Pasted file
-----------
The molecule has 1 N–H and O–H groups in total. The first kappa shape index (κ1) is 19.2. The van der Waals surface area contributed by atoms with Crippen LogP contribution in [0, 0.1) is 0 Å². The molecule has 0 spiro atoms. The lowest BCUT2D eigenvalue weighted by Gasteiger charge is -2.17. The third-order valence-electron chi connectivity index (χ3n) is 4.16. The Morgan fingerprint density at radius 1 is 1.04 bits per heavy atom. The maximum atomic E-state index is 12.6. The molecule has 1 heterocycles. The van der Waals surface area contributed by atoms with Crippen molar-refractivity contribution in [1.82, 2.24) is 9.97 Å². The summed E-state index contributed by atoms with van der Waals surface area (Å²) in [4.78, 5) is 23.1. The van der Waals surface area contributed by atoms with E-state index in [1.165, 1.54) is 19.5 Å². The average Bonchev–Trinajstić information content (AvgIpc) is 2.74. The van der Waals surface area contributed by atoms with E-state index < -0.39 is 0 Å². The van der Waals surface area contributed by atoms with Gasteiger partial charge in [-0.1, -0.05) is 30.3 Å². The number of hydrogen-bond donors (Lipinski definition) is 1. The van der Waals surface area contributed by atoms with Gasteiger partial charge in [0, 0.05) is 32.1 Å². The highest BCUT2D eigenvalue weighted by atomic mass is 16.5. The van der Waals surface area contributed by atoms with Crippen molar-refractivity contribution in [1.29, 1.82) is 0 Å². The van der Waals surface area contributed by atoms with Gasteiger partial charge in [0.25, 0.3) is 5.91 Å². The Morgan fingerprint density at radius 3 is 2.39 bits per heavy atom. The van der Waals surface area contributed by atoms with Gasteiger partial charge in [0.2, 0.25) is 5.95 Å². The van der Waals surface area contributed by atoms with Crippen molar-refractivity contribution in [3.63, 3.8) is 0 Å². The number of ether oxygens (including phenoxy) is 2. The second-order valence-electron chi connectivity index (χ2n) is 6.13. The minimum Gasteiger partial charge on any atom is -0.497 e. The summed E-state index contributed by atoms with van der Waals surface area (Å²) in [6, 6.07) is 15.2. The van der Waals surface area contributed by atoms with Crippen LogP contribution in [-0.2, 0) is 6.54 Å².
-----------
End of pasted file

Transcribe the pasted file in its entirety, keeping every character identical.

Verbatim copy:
The molecule has 1 N–H and O–H groups in total. The first kappa shape index (κ1) is 19.2. The van der Waals surface area contributed by atoms with Crippen LogP contribution in [0, 0.1) is 0 Å². The molecule has 0 spiro atoms. The lowest BCUT2D eigenvalue weighted by Gasteiger charge is -2.17. The third-order valence-electron chi connectivity index (χ3n) is 4.16. The Morgan fingerprint density at radius 1 is 1.04 bits per heavy atom. The maximum atomic E-state index is 12.6. The molecule has 1 heterocycles. The van der Waals surface area contributed by atoms with Crippen molar-refractivity contribution in [1.82, 2.24) is 9.97 Å². The summed E-state index contributed by atoms with van der Waals surface area (Å²) in [4.78, 5) is 23.1. The van der Waals surface area contributed by atoms with E-state index in [1.165, 1.54) is 19.5 Å². The average Bonchev–Trinajstić information content (AvgIpc) is 2.74. The van der Waals surface area contributed by atoms with E-state index < -0.39 is 0 Å². The van der Waals surface area contributed by atoms with Gasteiger partial charge in [-0.1, -0.05) is 30.3 Å². The number of hydrogen-bond donors (Lipinski definition) is 1. The van der Waals surface area contributed by atoms with Gasteiger partial charge in [0, 0.05) is 32.1 Å². The highest BCUT2D eigenvalue weighted by atomic mass is 16.5. The van der Waals surface area contributed by atoms with Crippen molar-refractivity contribution in [1.29, 1.82) is 0 Å². The van der Waals surface area contributed by atoms with Gasteiger partial charge in [0.25, 0.3) is 5.91 Å². The Morgan fingerprint density at radius 3 is 2.39 bits per heavy atom. The van der Waals surface area contributed by atoms with Gasteiger partial charge in [0.2, 0.25) is 5.95 Å². The van der Waals surface area contributed by atoms with Crippen molar-refractivity contribution in [3.63, 3.8) is 0 Å². The number of ether oxygens (including phenoxy) is 2. The second-order valence-electron chi connectivity index (χ2n) is 6.13. The minimum Gasteiger partial charge on any atom is -0.497 e. The summed E-state index contributed by atoms with van der Waals surface area (Å²) in [6, 6.07) is 15.2. The van der Waals surface area contributed by atoms with Crippen LogP contribution in [-0.2, 0) is 6.54 Å².